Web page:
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Why Feminists Can't Flirt

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Lea Sauer

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Default profile picture Danny S.


In the discussion about where the boundaries between sexism and flirting lie, one thing is often overlooked: flirting is a game. As a result, men are more expected than women to make the first move. If you don't respect the rules, it's game over. But why do feminists and confident women get kicked out of the game?

According to the British Flirting Report, 64% of women surveyed had never addressed a man because it's "not appropriate for a women" to do so, or because "a man will address a woman anyways, if he's interested." And it's just as well that a woman doesn't take the initiative; after all, women who address men first are usually deemed to be more promiscuous than the rest. Strangely enough, it's not just men who think that the initiative should be taken by the stronger sex; according to a survey from Elite Partner, 50% of women between 17 and 29 years old believe that a man should be the first one to address a woman.

"You know, there are some very clear rules!"

Oh, I think to myself, I never really thought about that. My feminist mum taught me that as a woman I should speak up when I want something. And that's how I am when I flirt. If I see someone interesting, I talk to him. If I'm in the mood to meet up with someone, I ask him if he's got the time. If I like someone, I say so. Just like that. Without ulterior motives. And if I really think about it, I'm pretty, well... unsuccessful. Am I too emancipated to flirt? I ask Tom, a flirt who like all the rest became not a lover, but a buddy of mine, why I keep failing. What am I doing wrong? "You know, at first I thought you only wanted sex because you were so direct. Then I thought you had really fallen in love because you started to take a legitimate interest in me. Then I was just confused. But you know, a lot of girls here are like that. You simply don't hold yourself to the rules. My tip: A guy wants to hunt! Just be the charming little girl and you'll get anyone you want."

So it's really that simple? I throw my emancipated mum's lessons over board, become the charming little girl, and Bob's your uncle, men are crawling at my feet? In any case, female emancipation doesn't seem to have penetrated the flirting world. After all, the rules that Tom explains to me are, to put it roughly, sexist clichés in the purist sense. The hunter (Man) sets his sights on a goddess (Woman) and seduces her. He proceeds tactfully, unfolding his "ploy." If a woman is interested, she'll eventually give him her number under a pretence. The man calls her after a specified amount of days (2 1/2 to 3 days). The woman can just innocently wait and hope that the man will "take" her.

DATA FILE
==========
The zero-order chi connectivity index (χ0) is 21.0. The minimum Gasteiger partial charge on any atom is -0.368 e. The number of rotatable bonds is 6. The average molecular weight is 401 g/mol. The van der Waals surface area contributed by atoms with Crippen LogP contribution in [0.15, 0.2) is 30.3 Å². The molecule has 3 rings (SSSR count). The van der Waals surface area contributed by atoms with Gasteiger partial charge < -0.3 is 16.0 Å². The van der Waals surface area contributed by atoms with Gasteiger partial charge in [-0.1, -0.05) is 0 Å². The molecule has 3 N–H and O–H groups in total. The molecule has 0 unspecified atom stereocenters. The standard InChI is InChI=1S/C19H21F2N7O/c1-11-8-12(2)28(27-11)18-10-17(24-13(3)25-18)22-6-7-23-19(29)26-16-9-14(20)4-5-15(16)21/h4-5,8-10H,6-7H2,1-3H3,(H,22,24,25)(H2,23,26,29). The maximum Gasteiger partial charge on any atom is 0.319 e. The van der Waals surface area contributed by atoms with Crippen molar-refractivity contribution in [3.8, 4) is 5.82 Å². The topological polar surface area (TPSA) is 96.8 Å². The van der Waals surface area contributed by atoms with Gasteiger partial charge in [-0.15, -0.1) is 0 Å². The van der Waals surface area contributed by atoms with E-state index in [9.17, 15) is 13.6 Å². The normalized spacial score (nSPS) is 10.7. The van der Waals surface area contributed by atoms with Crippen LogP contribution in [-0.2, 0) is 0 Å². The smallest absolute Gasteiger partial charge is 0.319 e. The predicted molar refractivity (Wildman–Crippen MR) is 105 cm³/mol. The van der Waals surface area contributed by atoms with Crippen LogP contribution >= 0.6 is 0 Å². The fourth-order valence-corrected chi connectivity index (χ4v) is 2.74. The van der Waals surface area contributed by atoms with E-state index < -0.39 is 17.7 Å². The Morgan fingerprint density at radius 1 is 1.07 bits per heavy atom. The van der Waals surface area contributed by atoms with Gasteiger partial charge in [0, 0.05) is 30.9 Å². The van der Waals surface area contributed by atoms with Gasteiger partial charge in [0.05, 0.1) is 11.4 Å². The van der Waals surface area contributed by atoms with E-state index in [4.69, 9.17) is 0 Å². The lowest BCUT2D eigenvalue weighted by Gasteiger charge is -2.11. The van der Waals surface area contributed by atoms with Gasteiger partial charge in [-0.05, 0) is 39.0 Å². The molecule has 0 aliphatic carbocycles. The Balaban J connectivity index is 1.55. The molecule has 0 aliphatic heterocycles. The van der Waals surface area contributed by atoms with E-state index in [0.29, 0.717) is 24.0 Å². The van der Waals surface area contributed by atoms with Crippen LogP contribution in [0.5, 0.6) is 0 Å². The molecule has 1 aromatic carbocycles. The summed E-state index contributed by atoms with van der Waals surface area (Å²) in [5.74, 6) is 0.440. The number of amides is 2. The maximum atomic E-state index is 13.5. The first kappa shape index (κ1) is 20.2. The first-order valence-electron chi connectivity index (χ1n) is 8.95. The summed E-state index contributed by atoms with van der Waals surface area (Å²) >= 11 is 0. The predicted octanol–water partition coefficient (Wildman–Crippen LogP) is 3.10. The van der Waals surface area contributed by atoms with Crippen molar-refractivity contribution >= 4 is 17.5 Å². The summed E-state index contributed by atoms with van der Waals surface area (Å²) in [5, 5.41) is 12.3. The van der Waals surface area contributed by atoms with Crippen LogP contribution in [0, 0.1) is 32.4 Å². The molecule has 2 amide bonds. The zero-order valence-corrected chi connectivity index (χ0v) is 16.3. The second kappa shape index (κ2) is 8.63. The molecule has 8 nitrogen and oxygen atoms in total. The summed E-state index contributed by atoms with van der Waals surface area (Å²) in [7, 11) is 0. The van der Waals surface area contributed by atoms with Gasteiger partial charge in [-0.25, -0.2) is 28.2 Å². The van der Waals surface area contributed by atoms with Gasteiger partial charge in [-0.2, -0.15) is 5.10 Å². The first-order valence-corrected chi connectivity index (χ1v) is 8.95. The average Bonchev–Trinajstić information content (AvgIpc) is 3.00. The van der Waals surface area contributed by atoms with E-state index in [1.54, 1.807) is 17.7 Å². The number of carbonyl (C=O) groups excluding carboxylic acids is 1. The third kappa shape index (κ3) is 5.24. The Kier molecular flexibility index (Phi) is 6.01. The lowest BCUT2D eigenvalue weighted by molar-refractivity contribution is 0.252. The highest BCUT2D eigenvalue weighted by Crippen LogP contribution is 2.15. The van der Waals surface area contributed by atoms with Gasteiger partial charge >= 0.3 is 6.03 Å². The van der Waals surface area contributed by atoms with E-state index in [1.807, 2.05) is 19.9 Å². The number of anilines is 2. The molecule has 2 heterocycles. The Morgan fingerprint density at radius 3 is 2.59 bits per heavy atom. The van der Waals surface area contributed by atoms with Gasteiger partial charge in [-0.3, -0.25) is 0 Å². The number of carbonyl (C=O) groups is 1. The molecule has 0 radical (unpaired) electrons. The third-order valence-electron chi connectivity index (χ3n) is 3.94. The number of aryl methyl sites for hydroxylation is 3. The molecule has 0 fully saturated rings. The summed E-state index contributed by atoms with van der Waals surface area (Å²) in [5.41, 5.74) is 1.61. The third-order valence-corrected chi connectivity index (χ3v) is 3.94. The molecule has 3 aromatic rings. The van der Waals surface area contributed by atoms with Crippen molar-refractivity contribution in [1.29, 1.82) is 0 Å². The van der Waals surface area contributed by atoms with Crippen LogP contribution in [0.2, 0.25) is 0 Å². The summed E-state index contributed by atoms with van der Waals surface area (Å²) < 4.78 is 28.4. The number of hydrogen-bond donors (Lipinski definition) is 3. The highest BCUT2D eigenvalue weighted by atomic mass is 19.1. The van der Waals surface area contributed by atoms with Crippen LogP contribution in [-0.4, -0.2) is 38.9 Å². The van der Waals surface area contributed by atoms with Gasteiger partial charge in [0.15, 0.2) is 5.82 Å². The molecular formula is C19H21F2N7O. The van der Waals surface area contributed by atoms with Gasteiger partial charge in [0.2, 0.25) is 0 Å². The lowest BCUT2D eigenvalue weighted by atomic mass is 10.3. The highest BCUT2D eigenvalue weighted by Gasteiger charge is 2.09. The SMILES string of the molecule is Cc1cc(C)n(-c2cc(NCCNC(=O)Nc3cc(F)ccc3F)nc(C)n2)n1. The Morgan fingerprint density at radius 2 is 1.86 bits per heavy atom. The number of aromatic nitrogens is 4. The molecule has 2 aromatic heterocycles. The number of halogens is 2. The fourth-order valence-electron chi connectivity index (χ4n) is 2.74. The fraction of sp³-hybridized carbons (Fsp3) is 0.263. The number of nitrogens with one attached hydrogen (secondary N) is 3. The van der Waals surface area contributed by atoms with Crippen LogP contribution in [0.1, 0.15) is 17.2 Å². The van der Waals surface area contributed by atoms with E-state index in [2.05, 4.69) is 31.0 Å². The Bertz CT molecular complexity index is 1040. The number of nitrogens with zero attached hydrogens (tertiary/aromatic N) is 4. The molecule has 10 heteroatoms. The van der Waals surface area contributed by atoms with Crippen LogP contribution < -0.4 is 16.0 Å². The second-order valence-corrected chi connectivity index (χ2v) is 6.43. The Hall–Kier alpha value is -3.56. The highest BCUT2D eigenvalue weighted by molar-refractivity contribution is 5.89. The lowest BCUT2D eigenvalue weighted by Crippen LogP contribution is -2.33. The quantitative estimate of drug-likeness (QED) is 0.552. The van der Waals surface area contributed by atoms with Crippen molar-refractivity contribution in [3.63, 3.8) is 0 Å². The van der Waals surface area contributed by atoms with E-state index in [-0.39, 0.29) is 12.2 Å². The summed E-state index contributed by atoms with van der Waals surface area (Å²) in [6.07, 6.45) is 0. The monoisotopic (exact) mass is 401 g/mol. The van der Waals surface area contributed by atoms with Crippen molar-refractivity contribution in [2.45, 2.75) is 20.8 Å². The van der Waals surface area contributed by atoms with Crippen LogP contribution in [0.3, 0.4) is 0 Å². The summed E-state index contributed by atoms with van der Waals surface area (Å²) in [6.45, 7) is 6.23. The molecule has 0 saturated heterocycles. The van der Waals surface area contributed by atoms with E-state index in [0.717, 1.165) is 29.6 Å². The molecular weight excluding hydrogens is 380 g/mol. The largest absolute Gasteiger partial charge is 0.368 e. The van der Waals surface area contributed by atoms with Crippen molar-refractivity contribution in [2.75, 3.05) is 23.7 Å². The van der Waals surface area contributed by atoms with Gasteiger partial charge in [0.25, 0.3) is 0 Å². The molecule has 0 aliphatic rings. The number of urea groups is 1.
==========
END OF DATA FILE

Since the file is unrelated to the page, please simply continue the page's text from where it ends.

Demureness? No thank you! 

"Just always keep in mind to hold yourself at a distance. Then you'll come across as more interesting! But definitely stay relaxed and amiable, never too confident. That unsettles men." Hah! This relationship between gender role clichés and rules of engagement seems really exhausting. Should I really take these rules seriously? Are they possibly even founded on biology? Hunter and gather, etc.? Their roots probably lie in sociology more than in anything else. At least that's what Eva Illouz claims in her book Why Love Hurts: A Sociological Explanation (2011). While it was trendy for men in the 19th century to commit themselves to women, men today have only one thing: a fear of commitment. Thus, they've become a scarce commodity for women on the relationship market. Men are in control and can choose who they are or are not interested in. Or as described above: if he's interested, he'll talk to me.

And even the Flirting Report claims for exactly this reason, that it's more effective for women if they remain passive, even when other studies attest to the fact that 72% of men wish to be addressed by a woman. Okay, well then how does any of this make sense? So men prefer emancipated, confident women? In my opinion, flirting is still informed by archaic sexist clichés about men and women, which can only be dissolved once you finally emancipate yourself from the perceptions of what a 'successful flirt' is. It all sounds way too calculated to me. After all, if you break down flirting to a staple of the relationship market, in which you should act in the most effective way, then the balance boils down to one thing: negative numbers for magic moments. Because I'd have to ask, where can the feelings of excitment and fun be found? Maybe we should rethink our lives and not take it so seriously: flirting is a game! And it's precisely because of this that there aren't any rules. Therefore, guys and girls, do whatever you want!

Flirting in Berlin: A Thing or a Sham?

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Translated from Warum Emanzen nicht flirten können